PranaFidelity Bhava loudspeakers
The Colorado-based firm PranaFidelity is the brainchild of Steven Norber, who was one of the founding partners of Edge Electronics. PranaFidelity not only makes its own preamps and power amps, by also offers a range of loudspeakers including the stand mount Bhava and the floorstanding Vaya. The Bhava is essentially an update on an earlier Pranfidelity design called the Fifty90. I have heard the Bhava on one other occasion and then as well as at AXPONA I was struck by the monitor’s essentially full-range presentation and by the hearty, well-balanced, and dynamically alive character of its sound.
Sonner Audio Legato Duo loudspeakers
As you might expect, audio journalists compare notes with one another at audio shows and one name that kept cropping up in such discussions was Sonner Audio. The New Hampshire-based firm is a relative newcomer on the high(er) end loudspeaker scene, but what many listeners discovered is that Sonner speakers possess a certain sonic je ne sais quoi that sets them apart from other in their size/price class. In particular, Sonner’s flagship Legato Duo floorstanders ($8,500/pair) caught my ears by delivering exceptionally wide, deep, and well-focused soundstages that were truly impressive.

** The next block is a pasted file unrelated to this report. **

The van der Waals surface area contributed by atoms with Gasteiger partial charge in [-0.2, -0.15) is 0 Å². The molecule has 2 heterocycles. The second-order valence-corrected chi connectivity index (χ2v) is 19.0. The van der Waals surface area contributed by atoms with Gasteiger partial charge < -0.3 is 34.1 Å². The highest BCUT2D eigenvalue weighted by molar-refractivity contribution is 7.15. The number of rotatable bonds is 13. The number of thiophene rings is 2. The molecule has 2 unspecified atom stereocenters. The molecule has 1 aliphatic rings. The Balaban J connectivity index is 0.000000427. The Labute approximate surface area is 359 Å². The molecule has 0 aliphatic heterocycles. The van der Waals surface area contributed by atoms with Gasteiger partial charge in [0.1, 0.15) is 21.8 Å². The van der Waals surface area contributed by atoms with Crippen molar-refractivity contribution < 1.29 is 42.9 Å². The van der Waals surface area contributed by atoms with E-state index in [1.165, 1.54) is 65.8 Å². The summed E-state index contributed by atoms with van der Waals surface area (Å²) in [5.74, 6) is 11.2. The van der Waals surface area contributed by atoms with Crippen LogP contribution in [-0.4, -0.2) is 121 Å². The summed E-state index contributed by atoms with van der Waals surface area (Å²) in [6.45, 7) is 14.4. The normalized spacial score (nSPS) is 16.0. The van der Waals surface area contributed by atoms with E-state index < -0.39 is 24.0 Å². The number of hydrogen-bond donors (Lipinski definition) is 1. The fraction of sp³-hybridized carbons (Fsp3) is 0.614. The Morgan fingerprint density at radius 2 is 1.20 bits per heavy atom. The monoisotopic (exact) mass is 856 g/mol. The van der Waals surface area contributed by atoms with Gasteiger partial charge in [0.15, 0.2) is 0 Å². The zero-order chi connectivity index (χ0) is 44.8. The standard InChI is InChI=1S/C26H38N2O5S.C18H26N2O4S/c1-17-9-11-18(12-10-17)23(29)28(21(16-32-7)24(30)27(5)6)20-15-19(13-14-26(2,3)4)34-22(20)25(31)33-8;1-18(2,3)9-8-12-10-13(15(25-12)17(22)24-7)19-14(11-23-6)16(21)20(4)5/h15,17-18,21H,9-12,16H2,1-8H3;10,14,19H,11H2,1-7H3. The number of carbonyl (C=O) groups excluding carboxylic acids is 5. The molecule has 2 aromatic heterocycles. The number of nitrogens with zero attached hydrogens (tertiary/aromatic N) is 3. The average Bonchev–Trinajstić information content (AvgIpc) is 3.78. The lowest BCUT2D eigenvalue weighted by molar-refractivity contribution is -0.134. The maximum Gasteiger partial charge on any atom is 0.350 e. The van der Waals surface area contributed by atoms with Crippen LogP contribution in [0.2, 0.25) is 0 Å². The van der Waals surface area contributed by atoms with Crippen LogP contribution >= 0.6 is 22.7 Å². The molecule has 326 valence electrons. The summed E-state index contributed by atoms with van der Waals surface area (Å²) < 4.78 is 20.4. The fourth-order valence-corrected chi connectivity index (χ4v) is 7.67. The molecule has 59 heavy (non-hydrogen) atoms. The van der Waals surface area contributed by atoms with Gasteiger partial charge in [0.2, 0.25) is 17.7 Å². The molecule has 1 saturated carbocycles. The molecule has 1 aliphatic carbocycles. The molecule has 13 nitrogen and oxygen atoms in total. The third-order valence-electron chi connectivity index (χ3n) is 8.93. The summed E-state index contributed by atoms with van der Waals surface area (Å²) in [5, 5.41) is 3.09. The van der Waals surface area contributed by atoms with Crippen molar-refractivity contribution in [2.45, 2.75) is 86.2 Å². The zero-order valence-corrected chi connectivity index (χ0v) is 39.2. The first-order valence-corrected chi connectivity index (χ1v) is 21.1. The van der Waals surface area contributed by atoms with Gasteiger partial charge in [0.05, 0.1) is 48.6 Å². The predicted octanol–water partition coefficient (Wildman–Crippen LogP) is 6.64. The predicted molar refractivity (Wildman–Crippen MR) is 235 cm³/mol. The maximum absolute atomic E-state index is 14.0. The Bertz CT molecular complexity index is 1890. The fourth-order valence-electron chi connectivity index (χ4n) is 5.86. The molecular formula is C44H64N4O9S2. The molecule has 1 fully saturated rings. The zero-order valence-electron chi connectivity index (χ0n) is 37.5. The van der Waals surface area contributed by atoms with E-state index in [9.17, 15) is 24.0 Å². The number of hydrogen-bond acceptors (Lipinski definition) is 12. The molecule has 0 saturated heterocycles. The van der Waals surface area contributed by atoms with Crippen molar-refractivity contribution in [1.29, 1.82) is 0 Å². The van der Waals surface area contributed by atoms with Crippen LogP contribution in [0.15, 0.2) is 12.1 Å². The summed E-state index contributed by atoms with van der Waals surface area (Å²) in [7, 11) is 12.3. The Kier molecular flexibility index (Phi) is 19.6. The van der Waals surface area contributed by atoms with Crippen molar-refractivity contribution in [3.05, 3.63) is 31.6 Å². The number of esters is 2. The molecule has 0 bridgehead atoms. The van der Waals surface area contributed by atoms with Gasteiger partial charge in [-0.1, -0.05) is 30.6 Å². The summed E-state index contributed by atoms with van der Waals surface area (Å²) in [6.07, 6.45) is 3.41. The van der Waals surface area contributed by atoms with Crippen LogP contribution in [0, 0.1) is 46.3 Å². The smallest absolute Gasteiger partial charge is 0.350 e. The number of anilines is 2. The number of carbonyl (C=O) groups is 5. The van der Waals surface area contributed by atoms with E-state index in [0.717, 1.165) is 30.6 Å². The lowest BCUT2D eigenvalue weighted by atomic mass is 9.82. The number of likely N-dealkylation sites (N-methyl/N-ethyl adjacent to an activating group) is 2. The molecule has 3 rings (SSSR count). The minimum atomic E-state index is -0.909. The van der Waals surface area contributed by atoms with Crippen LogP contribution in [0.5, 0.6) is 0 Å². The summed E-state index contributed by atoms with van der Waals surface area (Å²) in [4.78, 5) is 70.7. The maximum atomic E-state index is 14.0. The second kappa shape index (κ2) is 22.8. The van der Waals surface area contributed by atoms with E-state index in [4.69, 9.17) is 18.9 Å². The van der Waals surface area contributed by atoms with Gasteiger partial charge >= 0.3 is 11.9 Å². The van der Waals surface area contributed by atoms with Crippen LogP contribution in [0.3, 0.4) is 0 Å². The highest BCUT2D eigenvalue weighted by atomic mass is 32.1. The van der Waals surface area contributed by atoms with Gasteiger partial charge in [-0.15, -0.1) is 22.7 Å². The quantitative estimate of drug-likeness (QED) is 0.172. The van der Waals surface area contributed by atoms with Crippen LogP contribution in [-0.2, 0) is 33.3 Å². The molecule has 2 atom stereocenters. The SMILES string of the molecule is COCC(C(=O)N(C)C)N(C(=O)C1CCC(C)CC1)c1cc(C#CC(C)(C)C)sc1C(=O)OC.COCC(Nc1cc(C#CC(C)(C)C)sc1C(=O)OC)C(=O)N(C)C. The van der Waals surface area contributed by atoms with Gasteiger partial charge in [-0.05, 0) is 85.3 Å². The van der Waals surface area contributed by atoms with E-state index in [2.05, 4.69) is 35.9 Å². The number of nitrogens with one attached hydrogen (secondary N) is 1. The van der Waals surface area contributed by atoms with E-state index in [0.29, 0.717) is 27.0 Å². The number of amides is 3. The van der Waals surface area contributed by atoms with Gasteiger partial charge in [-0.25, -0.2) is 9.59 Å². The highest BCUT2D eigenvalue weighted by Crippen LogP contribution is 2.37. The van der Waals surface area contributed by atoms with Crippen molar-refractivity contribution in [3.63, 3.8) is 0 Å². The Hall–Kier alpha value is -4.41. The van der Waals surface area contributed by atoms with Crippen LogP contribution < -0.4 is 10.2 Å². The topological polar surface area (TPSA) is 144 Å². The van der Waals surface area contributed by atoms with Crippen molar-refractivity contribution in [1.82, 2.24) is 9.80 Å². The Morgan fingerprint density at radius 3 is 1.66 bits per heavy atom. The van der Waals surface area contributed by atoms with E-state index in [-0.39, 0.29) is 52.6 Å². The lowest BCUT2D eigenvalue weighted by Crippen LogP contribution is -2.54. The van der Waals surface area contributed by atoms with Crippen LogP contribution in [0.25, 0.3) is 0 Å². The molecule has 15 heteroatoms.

Woo Audio 3ES electrostatic headphone amplifier
For many years Woo Audio’s WES electrostatic headphone amplifier was considered a benchmark product, but the new 3ES has taken significant sonic steps forward from the classic WES design. Like the WES, the 3ES is a two chassis design, with valve circuitry found in the upper chassis and a pair of electrostatic (Stax Pro specification) headphone outputs and power supply circuitry in the bottom chassis. The upper chassis is designed to “dock” with the lower chassis via a proprietary coupler. The “3” in the 3ES’ name stands for the four 300B output valves used in the design, as fed by a pair of 6SN7 driver valves. The standard 3ES will sell for $8,999, but Woo will also offer a special up-specification Elite version of the amplifier that will sell for between $15,000 and $16,000.
Five Great Sounding Systems
AURALiC/YG Acoustics Sonja 2.2 system
We at Hi-Fi+were thoroughly impressed when AURALiC’s new VEGA G2-series DAC arrived for review, but AXPON marked our first opportunity to hear the entire AURALiC G2 electronics suite in action. The suite is comprised of the VEGA G2 wireless streaming bridge, the VEGA G2 DAC/preamp, and the LIO G2 clock. Completing the picture were six AURALiC MERAK monoblock amplifiers that were being used to tri-amplify a pair of superb YG Acoustics Sonja 2.2 floorstanding speakers. The result was a system that offered everything we have ever loved about the AURALiC/YG Acoustics sound, but turned up to an altogether higher performance level. The system proved superb at musical information retrieval, yet it was not painfully analytical. On the contrary, it pulled listeners into the music like a sci-fi tractor beam, which is a good thing.